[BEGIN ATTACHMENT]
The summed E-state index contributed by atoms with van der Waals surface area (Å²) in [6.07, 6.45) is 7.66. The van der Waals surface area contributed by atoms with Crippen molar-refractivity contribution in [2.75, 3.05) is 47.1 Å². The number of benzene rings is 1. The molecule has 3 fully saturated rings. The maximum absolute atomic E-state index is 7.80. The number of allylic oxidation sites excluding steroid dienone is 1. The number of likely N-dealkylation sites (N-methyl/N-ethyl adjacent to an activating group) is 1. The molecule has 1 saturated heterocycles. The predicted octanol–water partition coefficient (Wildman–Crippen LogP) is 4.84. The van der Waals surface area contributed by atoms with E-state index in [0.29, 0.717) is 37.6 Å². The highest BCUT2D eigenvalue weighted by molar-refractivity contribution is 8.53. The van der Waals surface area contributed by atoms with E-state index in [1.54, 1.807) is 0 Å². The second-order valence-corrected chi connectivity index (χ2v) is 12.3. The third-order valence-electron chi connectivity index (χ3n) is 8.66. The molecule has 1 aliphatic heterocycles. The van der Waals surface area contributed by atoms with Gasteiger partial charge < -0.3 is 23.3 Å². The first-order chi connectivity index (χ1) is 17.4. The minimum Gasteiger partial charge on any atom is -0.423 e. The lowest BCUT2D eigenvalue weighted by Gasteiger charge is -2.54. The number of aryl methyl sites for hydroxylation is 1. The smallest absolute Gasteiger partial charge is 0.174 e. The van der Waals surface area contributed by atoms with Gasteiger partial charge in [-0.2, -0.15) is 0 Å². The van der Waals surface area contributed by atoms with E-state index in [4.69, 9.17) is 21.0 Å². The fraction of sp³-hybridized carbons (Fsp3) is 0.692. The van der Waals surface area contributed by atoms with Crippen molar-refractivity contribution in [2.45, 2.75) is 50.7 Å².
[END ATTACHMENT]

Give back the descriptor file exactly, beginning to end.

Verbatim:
The summed E-state index contributed by atoms with van der Waals surface area (Å²) in [6.07, 6.45) is 7.66. The van der Waals surface area contributed by atoms with Crippen molar-refractivity contribution in [2.75, 3.05) is 47.1 Å². The number of benzene rings is 1. The molecule has 3 fully saturated rings. The maximum absolute atomic E-state index is 7.80. The number of allylic oxidation sites excluding steroid dienone is 1. The number of likely N-dealkylation sites (N-methyl/N-ethyl adjacent to an activating group) is 1. The molecule has 1 saturated heterocycles. The predicted octanol–water partition coefficient (Wildman–Crippen LogP) is 4.84. The van der Waals surface area contributed by atoms with E-state index in [0.29, 0.717) is 37.6 Å². The highest BCUT2D eigenvalue weighted by molar-refractivity contribution is 8.53. The van der Waals surface area contributed by atoms with E-state index in [1.54, 1.807) is 0 Å². The second-order valence-corrected chi connectivity index (χ2v) is 12.3. The third-order valence-electron chi connectivity index (χ3n) is 8.66. The molecule has 1 aliphatic heterocycles. The van der Waals surface area contributed by atoms with Gasteiger partial charge < -0.3 is 23.3 Å². The first-order chi connectivity index (χ1) is 17.4. The minimum Gasteiger partial charge on any atom is -0.423 e. The lowest BCUT2D eigenvalue weighted by Gasteiger charge is -2.54. The number of aryl methyl sites for hydroxylation is 1. The smallest absolute Gasteiger partial charge is 0.174 e. The van der Waals surface area contributed by atoms with Gasteiger partial charge in [-0.2, -0.15) is 0 Å². The van der Waals surface area contributed by atoms with E-state index in [4.69, 9.17) is 21.0 Å². The fraction of sp³-hybridized carbons (Fsp3) is 0.692. The van der Waals surface area contributed by atoms with Crippen molar-refractivity contribution in [2.45, 2.75) is 50.7 Å².